What Is a Nitrogen Generator Used For and Other Common Questions

At On Site Gas Systems, we get a lot of questions. Whether our customers are asking us, What does a nitrogen generator do? or How do you make nitrogen gas? we understand that our products can be a bit complicated. To make it simple to understand, here are the short answers to our most commonly asked questions in regards to nitrogen generators.

What Is a Nitrogen Generator Used For?

Nitrogen gas is used in a wide variety of industries, including everything from food packaging to mining, and all of these uses require a consistent supply of nitrogen gas. Many companies use nitrogen cylinders to get the gas they need; however, that is a huge hassle, is a never-ending expense, and can halt production if the delivery doesn’t go smoothly. So what is a nitrogen generator used for? It is used to create nitrogen gas on site so the supply is unlimited and on demand.

What Does a Nitrogen Generator Do?

Very similar to the first question, the answer to What does a nitrogen generator do is that it literally produces nitrogen gas on site at a wide array of facilities. We even have nitrogen generators that can be used in remote locations.

How Do You Produce Nitrogen Gas?/How Do You Make Nitrogen Gas?

These two questions are one in the same, so we will keep them together. In short, there are two ways to answer the question, How do you produce nitrogen gas? The first way is with a PSA nitrogen generator. In this method, the adsorption process is used to separate the nitrogen out of the ordinary air. The second way is with a membrane nitrogen generator. With this method of nitrogen production, the air is forced through hollow fibers that act as reverse filters. The oxygen, CO2, and water in the air are all small, so they will permeate through the fibers. However, the nitrogen molecules are larger, so they will be the only thing left behind.

What Is PSA Technology?

The final common question we receive is, What Is PSA Technology? Basically, PSA stands for Pressure Swing Adsorption, and as mentioned above, the adsorption process literally means separating the nitrogen molecules from the oxygen molecules in the air. It works by filling a sieve-lined vessel with compressed air. The lining adsorbs the small oxygen molecules while the nitrogen molecules continue on into the receiver.
If you have any other questions about nitrogen gas generation that are not answered here, please don’t hesitate to contact us. We are the experts in nitrogen gas generators and we would love to help.

Nitro Brew, Nitro Beer, Nitro Pour? Just Give Me A Drink!

If you are a brewer or a bar, you know how important the mouth feel is to the beer you are making/serving. It is everything. When a beer has a better mouth feel, it is more enjoyable to drink and provides a more immersive experience. So it’s no surprise that nitro beer is becoming very popular. Here is a closer look at what a nitro beer is, as well as a discussion of the various terms it goes by, including nitro beer, nitro brew, and nitro pour.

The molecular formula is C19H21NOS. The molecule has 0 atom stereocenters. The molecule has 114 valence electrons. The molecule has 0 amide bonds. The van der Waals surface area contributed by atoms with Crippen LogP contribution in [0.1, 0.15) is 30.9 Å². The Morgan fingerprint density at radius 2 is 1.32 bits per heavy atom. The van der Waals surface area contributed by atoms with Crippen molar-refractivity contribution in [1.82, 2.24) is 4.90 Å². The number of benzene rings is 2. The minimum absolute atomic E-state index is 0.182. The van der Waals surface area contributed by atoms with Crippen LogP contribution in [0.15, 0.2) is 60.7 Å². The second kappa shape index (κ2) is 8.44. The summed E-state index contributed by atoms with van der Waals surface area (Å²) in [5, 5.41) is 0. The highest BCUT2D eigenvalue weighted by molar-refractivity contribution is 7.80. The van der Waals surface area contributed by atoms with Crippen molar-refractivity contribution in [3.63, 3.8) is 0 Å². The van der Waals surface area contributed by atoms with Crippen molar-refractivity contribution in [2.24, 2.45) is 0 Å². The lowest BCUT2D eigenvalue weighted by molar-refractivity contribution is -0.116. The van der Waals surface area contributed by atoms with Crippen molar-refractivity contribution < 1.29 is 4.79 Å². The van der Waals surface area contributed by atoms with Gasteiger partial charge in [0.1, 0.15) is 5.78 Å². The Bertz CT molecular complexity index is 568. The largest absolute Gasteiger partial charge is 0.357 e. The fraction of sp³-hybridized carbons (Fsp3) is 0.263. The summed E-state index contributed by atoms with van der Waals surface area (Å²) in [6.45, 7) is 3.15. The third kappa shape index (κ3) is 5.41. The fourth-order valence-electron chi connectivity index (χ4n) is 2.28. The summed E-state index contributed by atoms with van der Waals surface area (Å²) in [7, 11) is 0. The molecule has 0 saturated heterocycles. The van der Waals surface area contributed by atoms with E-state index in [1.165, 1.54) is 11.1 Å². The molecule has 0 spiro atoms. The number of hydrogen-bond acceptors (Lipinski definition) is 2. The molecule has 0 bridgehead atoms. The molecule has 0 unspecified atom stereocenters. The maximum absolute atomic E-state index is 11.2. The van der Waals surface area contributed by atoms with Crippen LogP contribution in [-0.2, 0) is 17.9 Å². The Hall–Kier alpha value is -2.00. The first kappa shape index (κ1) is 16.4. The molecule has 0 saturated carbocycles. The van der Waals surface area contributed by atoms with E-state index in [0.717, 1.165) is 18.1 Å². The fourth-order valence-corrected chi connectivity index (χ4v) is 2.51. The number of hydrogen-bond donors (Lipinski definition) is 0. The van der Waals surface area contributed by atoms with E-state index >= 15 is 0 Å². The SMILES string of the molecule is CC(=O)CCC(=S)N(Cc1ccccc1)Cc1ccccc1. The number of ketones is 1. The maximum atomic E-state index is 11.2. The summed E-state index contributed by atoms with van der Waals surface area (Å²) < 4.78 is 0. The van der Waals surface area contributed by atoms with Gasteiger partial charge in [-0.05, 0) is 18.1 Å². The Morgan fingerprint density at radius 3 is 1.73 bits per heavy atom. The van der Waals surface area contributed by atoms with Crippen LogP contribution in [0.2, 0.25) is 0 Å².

What Is a Nitro Beer

As you know, traditional beer uses carbon dioxide to achieve the carbonation effect that beer is famous for. Recently, brewers have started integrating nitrogen into the brewing process instead of just carbon dioxide. Most commonly, a 70-30 ratio is used: 70% nitrogen to 30% carbon dioxide. The seemingly simple change in the gas usage has quite a big impact on the finished product. The reason is because nitrogen does not react as it dissolves in water like carbon dioxide does, which results in:

  • A smoother, fuller mouth feel. Many describe the feel more like a milkshake than a beer.
  • A larger, longer-lasting head. Instead of quickly dissolving after the beer is poured, a nitro brew will retain its impressive head.
  • A different appearance in the bubbles. Instead of the bubbles looking like they are rising, they look like they are falling, which is just fun to look at.

Nitro Brew, Nitro Beer, Nitro Pour?

Chances are, you have heard all three of the above terms used, but are they talking about different things? In short: no. A nitro brew, a nitro beer, and a nitro pour are all the same thing. However, you will need a specific faucet to pour a nitro beer, which is what some people may be referring to when the say nitro pour. Otherwise, all three terms merely mean a beer that was brewed with a majority of nitrogen gas.

Choose On Site Gas for Your Nitro Brew

While you can always get nitrogen gas delivered to your brewery or your bar every time you need it, there is a better way. With our Nitrogen Blast, you can make your own nitrogen whenever you need it. There is no dealing with the hassles of storing cylinders and arranging for deliveries, and there is no worrying about running out and having to stop production. At On Site Gas Systems, we are your partner in on site nitrogen gas. We have been helping brewers and bar owners make their job easier for nearly 30 years, and we would love to help you too. To learn more about what is nitro beer, contact us now.